Guarding the Sanctuary: New Initiative to Provide Protection for Israel's Synagogues
My grandchildren barely visit me! They all have packed schedules, and it’s understandable that it’s tough to make time to visit ol’ Granny. But as I’m sure you know, nothing can compare to the happiness and pride one receives from adorable grandchildren running
around the house. I always keep the house stocked with snacks and candy to spoil them rotten, but they don’t come nearly as often as they should!
What can I do?
From One Sito
Dear Another Sito,
I once found a lovely little plaque that stated: “If I knew grandchildren would be this much fun, I would have had them first!”
While our own children bring us happiness and pride, it comes with a great deal of worry and, at times, frustration. Once we have grandchildren, although we tend to worry about them, as well, it is a much smaller portion of our interaction with them. They are cute, loving and adorable. Whenever I have time with them, whether in their house or mine, I am greeted with a shrieking “SITO” and a running bear hug that can’t be beat. Where else do we receive such unconditional love and adoration? Of course, we want to be with them as often as possible, so what’s a Sito to do when the visits are too infrequent for her liking?
The proper approach to take will vary, based on the grandchildren’s ages. When they are very young, their visits are, most likely, determinedby their parents. As they get older, they will have more of a say, but will still be dependent on their parents to bring them over to you. When they themselves are old enough to visit on their own, the frequency of their visits will be determined by the extent to which the value of respecting and visiting Sito has been instilled in them.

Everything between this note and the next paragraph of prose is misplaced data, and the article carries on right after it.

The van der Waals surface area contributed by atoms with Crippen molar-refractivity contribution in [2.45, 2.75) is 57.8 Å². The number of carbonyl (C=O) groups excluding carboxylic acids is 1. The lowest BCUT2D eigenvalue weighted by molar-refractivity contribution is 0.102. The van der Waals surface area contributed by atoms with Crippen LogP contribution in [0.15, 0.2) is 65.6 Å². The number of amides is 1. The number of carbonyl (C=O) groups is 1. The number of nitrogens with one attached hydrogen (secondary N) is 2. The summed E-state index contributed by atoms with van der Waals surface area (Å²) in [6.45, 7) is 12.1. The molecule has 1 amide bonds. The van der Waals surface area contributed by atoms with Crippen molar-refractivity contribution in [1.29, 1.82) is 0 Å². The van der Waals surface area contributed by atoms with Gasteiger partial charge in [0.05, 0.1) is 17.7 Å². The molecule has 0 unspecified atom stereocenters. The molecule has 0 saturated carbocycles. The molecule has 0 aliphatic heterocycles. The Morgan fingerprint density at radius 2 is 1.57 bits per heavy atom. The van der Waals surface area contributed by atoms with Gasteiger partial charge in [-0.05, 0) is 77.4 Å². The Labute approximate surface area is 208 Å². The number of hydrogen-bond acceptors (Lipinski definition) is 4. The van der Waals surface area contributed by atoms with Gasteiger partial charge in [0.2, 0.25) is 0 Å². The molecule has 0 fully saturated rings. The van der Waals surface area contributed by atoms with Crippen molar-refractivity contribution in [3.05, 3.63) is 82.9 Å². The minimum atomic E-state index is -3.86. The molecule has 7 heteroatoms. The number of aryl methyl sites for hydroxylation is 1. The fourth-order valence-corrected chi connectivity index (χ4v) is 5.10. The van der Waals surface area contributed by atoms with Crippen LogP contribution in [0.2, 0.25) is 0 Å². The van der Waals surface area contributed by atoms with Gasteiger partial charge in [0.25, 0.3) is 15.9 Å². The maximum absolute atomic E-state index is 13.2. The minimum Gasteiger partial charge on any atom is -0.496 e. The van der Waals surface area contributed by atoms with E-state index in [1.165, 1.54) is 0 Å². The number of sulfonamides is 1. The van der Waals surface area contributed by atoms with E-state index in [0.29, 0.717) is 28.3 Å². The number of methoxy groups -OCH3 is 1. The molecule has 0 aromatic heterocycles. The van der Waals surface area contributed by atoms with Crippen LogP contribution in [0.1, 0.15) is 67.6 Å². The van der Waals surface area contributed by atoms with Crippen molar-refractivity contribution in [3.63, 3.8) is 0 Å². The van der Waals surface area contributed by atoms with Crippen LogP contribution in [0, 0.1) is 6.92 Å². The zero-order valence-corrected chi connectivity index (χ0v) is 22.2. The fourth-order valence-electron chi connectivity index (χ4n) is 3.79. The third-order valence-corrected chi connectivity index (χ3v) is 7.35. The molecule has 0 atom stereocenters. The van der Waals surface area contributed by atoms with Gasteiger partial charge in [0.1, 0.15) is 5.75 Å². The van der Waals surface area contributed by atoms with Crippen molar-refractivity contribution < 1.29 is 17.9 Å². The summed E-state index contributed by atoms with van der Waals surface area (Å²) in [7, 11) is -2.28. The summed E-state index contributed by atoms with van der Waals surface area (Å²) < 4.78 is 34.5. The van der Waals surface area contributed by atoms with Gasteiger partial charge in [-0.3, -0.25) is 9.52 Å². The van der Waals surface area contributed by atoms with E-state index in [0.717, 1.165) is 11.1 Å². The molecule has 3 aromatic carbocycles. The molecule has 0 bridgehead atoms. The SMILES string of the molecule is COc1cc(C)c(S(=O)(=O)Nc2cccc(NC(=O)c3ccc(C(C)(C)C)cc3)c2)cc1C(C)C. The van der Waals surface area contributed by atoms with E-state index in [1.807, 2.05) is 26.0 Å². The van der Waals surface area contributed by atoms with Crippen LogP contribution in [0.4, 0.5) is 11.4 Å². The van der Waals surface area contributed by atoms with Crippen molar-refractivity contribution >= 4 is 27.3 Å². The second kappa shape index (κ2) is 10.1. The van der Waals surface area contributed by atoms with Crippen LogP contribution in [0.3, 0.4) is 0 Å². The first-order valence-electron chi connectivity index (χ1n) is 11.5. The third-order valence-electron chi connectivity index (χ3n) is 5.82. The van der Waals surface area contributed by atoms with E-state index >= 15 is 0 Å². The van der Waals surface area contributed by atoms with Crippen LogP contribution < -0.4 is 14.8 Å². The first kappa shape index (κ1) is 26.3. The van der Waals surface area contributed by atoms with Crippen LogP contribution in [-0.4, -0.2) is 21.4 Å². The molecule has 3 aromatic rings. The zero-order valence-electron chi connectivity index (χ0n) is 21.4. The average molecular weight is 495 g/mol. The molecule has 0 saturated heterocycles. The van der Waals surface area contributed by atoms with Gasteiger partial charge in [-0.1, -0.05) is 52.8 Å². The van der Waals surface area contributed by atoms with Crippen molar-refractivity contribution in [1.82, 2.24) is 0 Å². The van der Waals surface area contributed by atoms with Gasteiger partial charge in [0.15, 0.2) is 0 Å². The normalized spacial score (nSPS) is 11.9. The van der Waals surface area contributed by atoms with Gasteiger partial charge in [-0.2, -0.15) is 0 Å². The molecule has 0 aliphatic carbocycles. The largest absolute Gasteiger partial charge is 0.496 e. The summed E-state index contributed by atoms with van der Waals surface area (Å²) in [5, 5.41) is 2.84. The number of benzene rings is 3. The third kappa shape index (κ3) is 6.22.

The way I see it, and what I have practiced myself, our relationship with our grandchildren will be guided by the relationship we have with their parents. Meaning, we have to get along with our children and their spouses in order for them to want to visit and for them to encourage their children to visit. Too often, I have seen a Sito who disagrees with her daughter-in-law’s parenting and defies her wishes – for example, she will let the grandkids eat snacks before dinner, buy them toys that the parents think are unacceptable, or ignore their bedtime and keep them up late. They do all this in an effort to endear themselves to their grandchildren, but some parents do not acknowledge a Sito’s right to spoil grandchildren rotten, for understandable reasons. We Sito’s must be respectful of our children’s parenting rules and preferences, or else we risk alienating them and having them stop bringing the children over to visit us.
Another thing to consider is that children nowadays really do have packed schedules. Between school, hobbies and social obligations, there is precious little time to spend with their parents, let alone with grandparents. So some creativity is necessary. Instead of thinking of a traditional visit where they come to your home, perhaps offer to pick up a grandchild from an afterschool activity and take him for ice cream. This will allow you to catch up with them one-on-one. I make a date with my grandchildren on their birthday. I take them to buy their gift and then we go to dinner. They love the individual attention I can give them which their very busy mother is not always able to provide.
Do you have any hobbies you can share with them? My mother taught mydaughter how to sew on a sewing machine. I love to paint and do craft projects, so the grandkids know that if they come over we will enjoy a painting or beading session. Special outings are another way of spending time with them. A trip to the library, a visit to a museum, or riding the train or subway to Manhattan are all wonderful ways to spend time with the grandchildren.
Bear in mind that when you say, “they don’t come nearly as often as they should,” there is no single accepted definition of “should.”Gone are the days when Sito used to sit home and the children were brought to her. You may have to do your visiting at their house.
Of course, for us Jews, Shabbat and holidays are “should” times for visiting Sito. Graciously invite them without expectation that they will have every meal with you. It is also important to be flexible. If your grandchildren’s parents invite you for a holiday, accept the invitation graciously, offer to bring your special dish, and enjoy the time off and out of the kitchen!
All the best,